What an amazing day!
Hiking upstream at Kinnait Harbour.
Kingnait Fjord Yesterday, Auyuittuq National Park is where the magic happened. We woke up at 5:45 AM to begin our 22 KM hike but I almost missed the whole thing because I slept in. For 4 hours we hiked through glacial rivers, kilometres of sand, rocky terrain and mud. I was stuck in my running shoes with no ankle support while everyone else had their fancy hiking boots. At 11:30 AM we reached a little sign cemented onto an Inukshuk, which read “Arctic Circle” in English as well as in Inuktittut. We had finally made it and it felt great! We proceeded to eat lunch, do some activities, play some games, and go swimming! I get cold thinking about my Arctic Circle swim. Anyways, we hiked back, yadda, yadda. The rest of the day was not that entertaining.Today we went to Kingnait Fjord. It was a very relaxing day since yesterday was very intense. I woke up extremely sore. We pretty much just relaxed by the waterfall all day. We made an Inukshuk as well. When lunch time rolled around we got to have a barbeque on the land which was a great switch up from eating on the ship every day. When it was time to take the zodiacs back to the ship, we discovered that the tide had gone out so we had to hike for a good half hour to get to deeper water. Fun, fun, fun, ha ha.
Oh, we also saw some Bowhead whales this morning and this afternoon. I am amazed how much wildlife I have been able to see on this trip so far.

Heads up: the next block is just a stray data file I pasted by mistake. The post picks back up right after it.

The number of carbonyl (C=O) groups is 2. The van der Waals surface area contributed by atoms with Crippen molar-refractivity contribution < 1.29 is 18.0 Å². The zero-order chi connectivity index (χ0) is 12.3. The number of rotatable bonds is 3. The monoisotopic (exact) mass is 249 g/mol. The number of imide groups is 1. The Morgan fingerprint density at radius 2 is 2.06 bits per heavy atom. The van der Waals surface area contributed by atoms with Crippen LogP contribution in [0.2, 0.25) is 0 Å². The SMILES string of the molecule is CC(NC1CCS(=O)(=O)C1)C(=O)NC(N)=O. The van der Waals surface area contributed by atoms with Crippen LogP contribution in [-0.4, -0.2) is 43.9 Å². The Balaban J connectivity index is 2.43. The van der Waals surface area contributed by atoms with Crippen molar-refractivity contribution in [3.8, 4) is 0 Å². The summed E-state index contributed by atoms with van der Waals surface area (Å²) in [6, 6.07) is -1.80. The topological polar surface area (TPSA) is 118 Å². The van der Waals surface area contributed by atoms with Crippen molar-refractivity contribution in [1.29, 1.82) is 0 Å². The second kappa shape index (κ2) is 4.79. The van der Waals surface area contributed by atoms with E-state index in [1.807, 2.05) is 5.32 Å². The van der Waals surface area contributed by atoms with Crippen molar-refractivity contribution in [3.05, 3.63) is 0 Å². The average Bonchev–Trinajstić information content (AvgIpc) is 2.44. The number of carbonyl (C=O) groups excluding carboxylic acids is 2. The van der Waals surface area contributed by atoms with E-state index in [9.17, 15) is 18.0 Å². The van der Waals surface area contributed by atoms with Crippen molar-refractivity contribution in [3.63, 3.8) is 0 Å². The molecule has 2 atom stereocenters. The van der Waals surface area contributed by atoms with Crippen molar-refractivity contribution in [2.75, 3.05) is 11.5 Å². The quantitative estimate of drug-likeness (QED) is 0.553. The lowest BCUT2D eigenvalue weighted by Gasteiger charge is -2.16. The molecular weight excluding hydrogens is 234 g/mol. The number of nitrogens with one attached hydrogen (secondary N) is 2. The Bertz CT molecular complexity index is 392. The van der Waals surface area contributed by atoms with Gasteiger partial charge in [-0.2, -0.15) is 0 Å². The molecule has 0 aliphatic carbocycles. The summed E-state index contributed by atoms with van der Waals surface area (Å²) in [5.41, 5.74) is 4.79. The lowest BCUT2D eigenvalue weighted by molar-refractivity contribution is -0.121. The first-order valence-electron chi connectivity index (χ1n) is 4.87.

Today was a really good day. First, we went to Kekerton Island and it was interesting to be there because it was once one of the big whaling stations in south Baffin. Seeing the old pots where they used to boil the whale blubber in was really interesting because I didn’t know they used to boil the blubber. After seeing the old pots and oil drums, I went to go see a Bowhead whale skull and it was amazing because I’ve never seen a full skull before. After we visited Kekerten we then headed over to Pangnirtung and we were all getting excited to go into Pang. On the way the weather was really nice and it was probably the best weather we ever had on the whole expedition; really calm waters, calm winds and the best landscape. Upon our arrival in Pang we had a tour around the town and we went to the Parks Canada office, the art center, and to the community center. At the community centre, we had a welcoming and then played some Inuit games; there was throat singing and a feast. At the feast there was really good caribou stew, fish chowder and bannock.
After our tour and welcoming we went back to the ship and had dinner. Later on into the night we had a briefing about the hike tomorrow morning and there is going to be 2 groups, 60 staff and students are going on an all day hike to the Arctic Circle and 55 staff and students are going on a short hike in the park .
Dedicated to Carson Hardy, for always writing these journals with me.